In this sense, Carter said—again caveating that his assessment was based only on what is publicly known about the case thus far—it’s “disquieting to know that everything could be done right and things could still go tragically wrong. I think it’s likely that anything else that could have been done was probably outside the security and safety framework—and that’s in mental health. And that’s a failure across the country, well beyond any college or university.”
In the porous campus, professors assume a certain level of vulnerability in that they’re quasi-public figures whose names, contact information and campus locations are generally public information. Professors also interact with many students, and not always on the friendliest terms. Students harassing professors, or what’s been referred to as “contra-power” harassment in academe, certainly doesn’t get as much attention (from researchers or anyone else) as, say, professors harassing students. But it exists. One 2012 study of 524 professors found that 91 percent reported at least one act of student incivility or bullying, and 25 percent experienced at least one “sexual behavior” from a student. Women, racial minorities, younger faculty members and those with less experience and fewer credentials reported more such instances, and more women than men reported a “serious incident” of student incivility, bullying, aggression or sexual attention during their careers.
Carter said that all professors require a mechanism by which to report a student of concern, and that “in every instance,” the report should be assessed by threat professionals.
Brett Sokolow, chair of TNG, a national multidisciplinary risk management firm, said while threat assessments may lead to separations between a student and an institution, sometimes there is a “false sense of security that if this individual is no longer affiliated here, somehow they can’t cause harm here. That’s not the case, though.”
Threat assessment as field struggles with how to maintain contact, and how much, with “someone who’s potentially threatening,” even after they’re removed from a given environment, Sokolow said. While there aren’t any easy answers, he said that he was once stunned—and impressed—to hear from a campus police chief who lunched once a month with a former student who’d threatened to “shoot up” the campus, to keep track of his progress as well as to keep tabs on him.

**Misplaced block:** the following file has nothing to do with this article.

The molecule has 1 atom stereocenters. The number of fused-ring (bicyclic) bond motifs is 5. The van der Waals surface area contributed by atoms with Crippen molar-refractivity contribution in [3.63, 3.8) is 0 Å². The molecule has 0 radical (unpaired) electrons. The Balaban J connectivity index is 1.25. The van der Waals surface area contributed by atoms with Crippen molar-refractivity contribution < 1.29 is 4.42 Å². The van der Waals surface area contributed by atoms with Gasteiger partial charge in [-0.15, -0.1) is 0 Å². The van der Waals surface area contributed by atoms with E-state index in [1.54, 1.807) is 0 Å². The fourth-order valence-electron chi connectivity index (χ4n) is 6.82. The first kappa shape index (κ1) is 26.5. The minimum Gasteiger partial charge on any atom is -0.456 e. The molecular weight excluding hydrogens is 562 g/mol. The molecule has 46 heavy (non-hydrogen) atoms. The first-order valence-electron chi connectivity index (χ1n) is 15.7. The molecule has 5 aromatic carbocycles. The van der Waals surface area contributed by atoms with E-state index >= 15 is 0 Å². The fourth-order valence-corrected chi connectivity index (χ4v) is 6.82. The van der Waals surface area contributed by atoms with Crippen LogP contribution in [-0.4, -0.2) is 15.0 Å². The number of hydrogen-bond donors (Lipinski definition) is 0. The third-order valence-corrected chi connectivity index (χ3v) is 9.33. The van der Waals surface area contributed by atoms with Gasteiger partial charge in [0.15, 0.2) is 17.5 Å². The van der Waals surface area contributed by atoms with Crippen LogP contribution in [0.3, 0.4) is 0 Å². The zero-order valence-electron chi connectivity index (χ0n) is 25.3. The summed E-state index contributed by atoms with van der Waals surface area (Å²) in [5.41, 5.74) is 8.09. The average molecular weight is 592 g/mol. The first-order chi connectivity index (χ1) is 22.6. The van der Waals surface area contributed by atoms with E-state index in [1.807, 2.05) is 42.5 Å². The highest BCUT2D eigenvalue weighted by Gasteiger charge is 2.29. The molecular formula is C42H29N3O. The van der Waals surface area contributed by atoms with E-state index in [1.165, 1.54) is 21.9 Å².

Regarding faculty safety, in particular, Sokolow said that he trains faculty members to understand the difference between being threatened and feeling threatened, and that both are legitimate, reportable concerns.
“I don’t want to ever say to anybody, ‘Try to minimize your reactions; try not to overreact.’ I think the better message is, ‘Pay attention to your gut. If something feels off, raise the issue, and then let the professionals look at it and see whether there’s a validity to it.’”
Memorial services for Meixner are scheduled for today and tomorrow in Tucson. He is survived by his wife, Kathleen, and two sons. Colleagues have described Meixner on social media as “a brilliant and wonderful person, in the prime of his life,” an “eminent, excellent scientist, and a leader,” and “one of those unique and singular people you wanted to emulate—his real enthusiasm, his genuine care, his obvious energy, and his boundless encouragement.”
Robert C. Robbins, the University of Arizona’s president, said in a memo this week that the “university community has come together to honor [Meixner’s] memory, to comfort one another, and, for some, to ask important questions about how this could happen on our campus.”
Robbins said that the university has “begun the work to retain recognized independent external experts in security and threat assessments to begin a comprehensive review of all aspects of our campus safety, violence prevention, and public safety response, with an initial report, including recommendations, due to me within 75 days.” This will include a review of how the university handled threats in advance of the shooting, he said, as well as the “safety and security of our buildings, our threat assessment approach, our UAlert system, and any area of campus security they determine relevant to campus safety.”